Leader Blues

Tuesday, November 10, 2009

SPORTS >> Lions get it done, looking for more

By TODD TRAUB
Leader sports editor

Some might not have expected it, but first-year Searcy coach Tim Harper and the Lions are right where Harper figured to be: the postseason.

After a multi-year drought, Searcy has returned to the playoffs as the No. 6 seed from the 6A-East Conference and will play at Watson Chapel in the first round of the state playoffs Friday night.

“I think our kids deserve to play an extra week,” Harper said. “We’re excited about that. I think that sets us up well for the future. I think we have 95 percent of our team coming back.”

Harper left Des Arc to take over a Searcy program that had won three games the previous four seasons. The Lions weren’t that far removed from the stretch in 2000-2004 when they won 30 games and earned a playoff victory in 2001, and Harper’s plan was to reinstate a sense of program.

Searcy scored some upsets this season, threw a scare into a few other teams, reduced its points allowed from 370 to 182 and has produced 40 letterman out of a 50-player roster who will return next year.

But the best part for the Lions is that this year is still going on.

“Our goal since January was to make it to Week 11 and we did that,” Harper said. “We didn’t do it in the fashion we wanted to. We had some setbacks. We lost Friday night and that was a game we felt we should have won.”

Mountain Home overtook Searcy 16-12 last week after the Lions had come back from a 10-0 halftime deficit to claim the lead on a pair of touchdown passes by Desmond Stegall.

A critical moment occurred when B.J. Slaughter returned a second-half Mountain Home punt to the 3, but had the play called back because of a block in the back by the Lions.

“What’s sad is we have a 12-10 lead and if we score from the 3 we probably win the ballgame,” Harper said. “That’s part of it. On film, according to us, we didn’t see the block in the back but that’s part of the game. We’ve got to get better than having to rely on the official not to make a call to beat us.”

Harper said the Lions’ second-half rally was indicative of his team’s slow starts this year, but he felt Searcy was in every game but the 40-3 loss to 6A power West Memphis.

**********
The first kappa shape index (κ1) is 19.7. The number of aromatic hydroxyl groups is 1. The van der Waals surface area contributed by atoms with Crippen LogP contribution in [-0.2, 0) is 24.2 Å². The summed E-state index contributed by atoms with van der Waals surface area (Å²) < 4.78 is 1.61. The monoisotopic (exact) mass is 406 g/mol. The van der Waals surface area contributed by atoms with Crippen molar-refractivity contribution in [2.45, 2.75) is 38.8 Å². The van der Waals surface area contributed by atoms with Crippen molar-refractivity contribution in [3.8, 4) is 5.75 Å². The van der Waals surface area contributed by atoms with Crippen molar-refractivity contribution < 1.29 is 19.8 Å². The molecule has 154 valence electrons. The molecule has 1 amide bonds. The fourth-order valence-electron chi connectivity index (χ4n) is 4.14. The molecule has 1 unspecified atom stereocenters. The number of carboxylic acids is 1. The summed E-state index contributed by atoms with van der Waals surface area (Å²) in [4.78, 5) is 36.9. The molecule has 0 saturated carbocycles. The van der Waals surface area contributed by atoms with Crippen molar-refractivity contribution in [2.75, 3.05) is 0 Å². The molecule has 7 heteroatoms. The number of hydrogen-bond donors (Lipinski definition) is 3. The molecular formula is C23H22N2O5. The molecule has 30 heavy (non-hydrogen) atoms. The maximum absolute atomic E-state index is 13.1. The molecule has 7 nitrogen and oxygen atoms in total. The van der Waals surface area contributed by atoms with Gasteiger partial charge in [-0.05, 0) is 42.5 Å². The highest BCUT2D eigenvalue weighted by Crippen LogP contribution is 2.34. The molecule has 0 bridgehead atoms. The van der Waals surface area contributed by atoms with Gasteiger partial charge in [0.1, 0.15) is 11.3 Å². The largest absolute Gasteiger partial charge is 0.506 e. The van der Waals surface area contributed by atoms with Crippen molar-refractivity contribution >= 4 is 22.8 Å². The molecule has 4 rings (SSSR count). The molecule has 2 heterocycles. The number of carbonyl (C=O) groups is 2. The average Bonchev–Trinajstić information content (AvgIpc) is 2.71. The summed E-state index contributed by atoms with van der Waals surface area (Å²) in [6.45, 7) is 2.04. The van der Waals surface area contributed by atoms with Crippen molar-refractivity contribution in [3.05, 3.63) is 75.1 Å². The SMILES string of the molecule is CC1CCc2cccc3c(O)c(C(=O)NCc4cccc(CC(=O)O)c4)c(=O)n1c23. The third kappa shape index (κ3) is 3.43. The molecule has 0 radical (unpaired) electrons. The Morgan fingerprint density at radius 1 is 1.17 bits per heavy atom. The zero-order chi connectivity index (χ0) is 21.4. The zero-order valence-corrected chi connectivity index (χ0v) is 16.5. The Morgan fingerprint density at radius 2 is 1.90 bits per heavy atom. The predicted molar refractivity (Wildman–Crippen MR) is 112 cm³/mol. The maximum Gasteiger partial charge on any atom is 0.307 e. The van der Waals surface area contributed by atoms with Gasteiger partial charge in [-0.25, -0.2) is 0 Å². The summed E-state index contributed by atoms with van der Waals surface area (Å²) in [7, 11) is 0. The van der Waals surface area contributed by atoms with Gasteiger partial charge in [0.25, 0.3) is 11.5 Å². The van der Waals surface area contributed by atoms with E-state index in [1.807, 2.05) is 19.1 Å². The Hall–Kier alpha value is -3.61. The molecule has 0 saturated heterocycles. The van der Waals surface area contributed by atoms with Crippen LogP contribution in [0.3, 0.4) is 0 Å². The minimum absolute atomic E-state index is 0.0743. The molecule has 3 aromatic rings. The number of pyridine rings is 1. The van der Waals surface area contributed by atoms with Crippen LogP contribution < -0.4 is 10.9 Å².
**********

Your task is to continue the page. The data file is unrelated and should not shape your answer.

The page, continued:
And even then, Harper said the Lions had chances.

“We had it four times in the red zone on them,” Harper said.

Searcy was dominant in three of its four victories, beating Fair 44-0, Jacksonville 40-14 and Little Rock Hall 45-0. The Lions edged the Parkview Patriots 21-20 in Week 5.

Harper said he hoped the victories and near misses — Searcy hung with Jonesboro in a 21-14, Week 8 loss — don’t leave fans satisfied but rather, expecting more next season.

“Who wants to coach a football program where there’s no expectations?” Harper said. “If you’re coaching a team with no expectations, that means something isn’t going right. I won’t be happy with 4-6 I can assure you.

“We’ve got to create an atmosphere that expects success. That does mean the community too. I think they’ll get there.”

Before Searcy can think about next year, there is the little matter of this year and Friday’s opponent Watson Chapel.

“I don’t want to overlook this game because I guarantee you we’re going to give them everything we’ve got,” Harper said.

“We’re going down to Watson Chapel hoping to win the ballgame.”

Harper sees a team similar offensively to his own in the Wildcats. Watson Chapel, led by senior quarterback C.J. Branch, favors multiple looks and can jump from the wishbone to the spread.

“He may be the best quarterback we’ve seen all season,” Harper said of Branch, 6-3, 215 pounds.

“He’s really a special athlete. He runs the ball very well. They run a lot of power football when they’re in the wishbone and then they run the spread stuff and try to beat you with their speed.”